Casablanca- Have you watched the music video by Colombian diva Shakira for her new single, “Can’t Remember to Forget You,” which features Barbados superstar Rihanna? Well, in some countries of the Middle East and Colombia, many have watched the video, and the overall reactions have not been very positive.
Two of the world’s most celebrated music stars, Shakira and Rihanna, got intimate in the music video. The two share a bed, touch, and “get sexy” in the video while reminiscently singing, “The only memory is us kissing in the moonlight.”
While millions have viewed the YouTube video, not everyone seems to be charmed by their “arousing” video, especially those from the eastern hemisphere. Many Arab fans and music industry professionals criticized the video—some even described it as “promoting lesbianism.”
“It’s a lesbianist music video, it’s really over [the top],” Fadi Haddad, a Lebanese music video director was quoted by Al Arabiya News as saying.
While many Arabs have found fault with the sexual dimension of the video, others found it more constructive to criticize its creative significance. The general idea is that music videos like Shakira’s further victimize women’s bodies, rendering them sexual tools of entertainment and commercial benefit.
Quoted by Al Arabiya News, Nabil Alalawi, CEO of Qithara production, an art production and advertising company, said that, “stars around the world have to search for a new concept” without abandoning focus on social matters because, “it kills creativity.”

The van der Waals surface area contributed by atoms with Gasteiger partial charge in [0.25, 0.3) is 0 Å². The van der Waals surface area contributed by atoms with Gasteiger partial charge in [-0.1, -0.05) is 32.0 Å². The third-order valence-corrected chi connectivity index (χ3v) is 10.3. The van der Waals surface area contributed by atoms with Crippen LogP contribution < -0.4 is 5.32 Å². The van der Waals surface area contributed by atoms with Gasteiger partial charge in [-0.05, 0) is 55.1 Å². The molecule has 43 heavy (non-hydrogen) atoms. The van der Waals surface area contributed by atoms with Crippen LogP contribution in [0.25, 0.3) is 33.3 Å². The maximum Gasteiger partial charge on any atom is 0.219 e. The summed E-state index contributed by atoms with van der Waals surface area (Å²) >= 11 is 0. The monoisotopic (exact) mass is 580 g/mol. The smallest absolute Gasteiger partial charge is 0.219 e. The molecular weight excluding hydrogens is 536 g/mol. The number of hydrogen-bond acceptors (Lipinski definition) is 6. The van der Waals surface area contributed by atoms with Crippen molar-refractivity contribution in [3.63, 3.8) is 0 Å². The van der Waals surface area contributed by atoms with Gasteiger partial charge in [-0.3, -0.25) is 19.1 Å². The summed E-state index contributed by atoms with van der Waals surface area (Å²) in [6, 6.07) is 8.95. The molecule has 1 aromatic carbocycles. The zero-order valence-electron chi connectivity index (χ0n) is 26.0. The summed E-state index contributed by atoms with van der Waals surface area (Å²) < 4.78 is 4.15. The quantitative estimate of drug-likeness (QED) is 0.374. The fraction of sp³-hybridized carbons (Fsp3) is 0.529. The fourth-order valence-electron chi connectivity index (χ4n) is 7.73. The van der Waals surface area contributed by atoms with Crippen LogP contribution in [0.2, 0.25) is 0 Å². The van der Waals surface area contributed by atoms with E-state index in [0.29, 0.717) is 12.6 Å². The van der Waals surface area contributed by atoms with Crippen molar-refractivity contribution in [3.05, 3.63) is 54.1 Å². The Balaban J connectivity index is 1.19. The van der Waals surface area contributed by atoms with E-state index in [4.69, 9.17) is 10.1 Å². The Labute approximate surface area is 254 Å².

Knowing that her paternal grandparents immigrated from Lebanon to New York, many fans wonder whether Shakira’s Arab origins are the reason behind the outrage. Perhaps it is due to the fact that Shakira has made it clear in her interviews that her cultural identity is, “a fusion of the western and the eastern.”
However, some voices in the Arab world expressed different opinions on the video. “I do not think that it is promoting lesbianism,” Lynn Darwich, the Lebanon-based coordinator of the Coalition for Sexual and Bodily Rights in Muslim Societies, said to Al Arabiya News.
“It is catering to a male audience, which would presumably appreciate eroticism between women,” he justified.
“The Arab world is used to one female artist [appearing in an explicit manner]. We also have gay men in music videos, it’s very obvious, but we never have explicitly labeled it like they have done,” stated Fadi Haddad, a Lebanese music video director.
The Arab world’s negative criticism of Shakira’s video seems harsher than that of Rihanna’s 2010 music video for one of her most listened-to songs, “Te Amo.” Some claim that this is because Shakira had never before appeared in a music video where her “sexy partner” is actually a girl.
Reference of a society in moral decay
Meanwhile, Marco Fidel Ramirez, a Colombian politician lashed out at Shakira, accusing her of “promoting lesbianism and the usage of tobacco.”
“Our Shakira with her erotic video is promoting tobacco usage and has become the worst example for our youth,’ he wrote on his Twitter feed, using the hashtag #PeligroVideoShakira, which translates to ‘Dangers of Shakira’s Video.’
“Shakira’s new video is a shameless case for lesbianism and immorality. It is a danger to children,” he added.
Ramirz called on the Colombia’s National Television Authority to ban the video from being broadcast on any of the country’s TV channels.